Upper Atmosphere Research Satellite to fall back to Earth Friday after 20-years in orbit

Back in 1992, NASA crammed the gigantic bus-sized Upper Atmosphere Research Satellite (UARS) into the cargo bay of the Space Shuttle Discovery on mission STS-48. The UARS weighs in at 6.5 tons and was used to study the atmosphere to determine the chemical compounds in the upper atmosphere and how they contribute to the climate around the globe. The satellite was decommissioned back in 2005 and NASA ordered the satellite to fire its thrusters and put the UARS on path to plummet to a fiery death on its descent into the atmosphere.

The satellite has been orbiting closer and closer to the Earth for years now and has done so faster than NASA predicted. The satellite was originally expected to enter the atmosphere in late September or early October. NASA now expects that the UARS will enter the atmosphere and begin burning on September 23, which is this Friday. Anyone that happens to be in the path of the descent will see a serious light show as the massive craft burns. Oddly, NASA doesn't know exactly where the UARS will land.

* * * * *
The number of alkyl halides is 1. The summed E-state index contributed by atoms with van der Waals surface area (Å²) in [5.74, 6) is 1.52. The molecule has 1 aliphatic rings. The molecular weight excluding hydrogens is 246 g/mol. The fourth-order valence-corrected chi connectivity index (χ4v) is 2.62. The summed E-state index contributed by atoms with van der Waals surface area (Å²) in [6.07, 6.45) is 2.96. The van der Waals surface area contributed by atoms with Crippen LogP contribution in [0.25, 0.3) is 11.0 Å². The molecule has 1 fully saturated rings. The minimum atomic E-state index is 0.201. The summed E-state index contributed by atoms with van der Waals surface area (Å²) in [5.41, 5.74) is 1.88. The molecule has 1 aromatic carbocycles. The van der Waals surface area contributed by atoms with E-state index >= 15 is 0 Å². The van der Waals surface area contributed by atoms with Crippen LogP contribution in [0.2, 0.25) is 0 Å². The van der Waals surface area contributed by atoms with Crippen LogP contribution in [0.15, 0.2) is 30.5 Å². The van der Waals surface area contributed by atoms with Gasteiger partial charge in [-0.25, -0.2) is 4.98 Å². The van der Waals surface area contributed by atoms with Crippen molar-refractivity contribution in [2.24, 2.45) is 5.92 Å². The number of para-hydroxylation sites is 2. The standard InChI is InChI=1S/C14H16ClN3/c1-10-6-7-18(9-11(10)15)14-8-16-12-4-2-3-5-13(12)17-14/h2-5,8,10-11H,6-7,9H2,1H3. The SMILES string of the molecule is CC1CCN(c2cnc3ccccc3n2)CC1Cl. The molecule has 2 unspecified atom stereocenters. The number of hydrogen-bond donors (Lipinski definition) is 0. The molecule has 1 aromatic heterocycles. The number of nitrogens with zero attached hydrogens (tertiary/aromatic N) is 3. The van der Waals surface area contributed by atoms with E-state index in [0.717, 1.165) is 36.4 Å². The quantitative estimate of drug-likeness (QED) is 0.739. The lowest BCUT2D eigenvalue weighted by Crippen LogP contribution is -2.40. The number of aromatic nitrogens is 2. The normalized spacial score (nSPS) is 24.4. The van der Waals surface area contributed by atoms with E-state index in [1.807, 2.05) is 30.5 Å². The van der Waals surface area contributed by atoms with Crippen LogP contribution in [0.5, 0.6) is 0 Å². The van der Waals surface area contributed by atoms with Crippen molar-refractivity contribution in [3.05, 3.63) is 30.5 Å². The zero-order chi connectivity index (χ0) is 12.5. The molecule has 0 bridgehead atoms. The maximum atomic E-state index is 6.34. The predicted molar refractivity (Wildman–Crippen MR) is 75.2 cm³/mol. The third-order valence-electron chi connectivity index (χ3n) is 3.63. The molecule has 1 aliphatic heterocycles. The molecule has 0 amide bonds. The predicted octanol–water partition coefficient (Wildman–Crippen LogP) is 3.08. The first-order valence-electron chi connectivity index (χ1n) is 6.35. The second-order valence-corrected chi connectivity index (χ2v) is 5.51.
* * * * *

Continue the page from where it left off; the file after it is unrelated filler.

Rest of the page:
It seems that 26 large pieces of the satellite will survive reentry and hit the surface. Where those pieces will fall is completely unknown. There is a chance, however remote, that people on the ground could be hit by the debris. The chances of the debris hitting a person are 1-in-3200. Those are some pretty high odds if you think about it. You are much more likely to be hit by a chunk of this debris than you are to win the lottery. Chances are that the debris will hit an uninhabited part of land or the ocean. The predicted landing zone covers parts of Northern Canada to southern South America.

[via Space.com]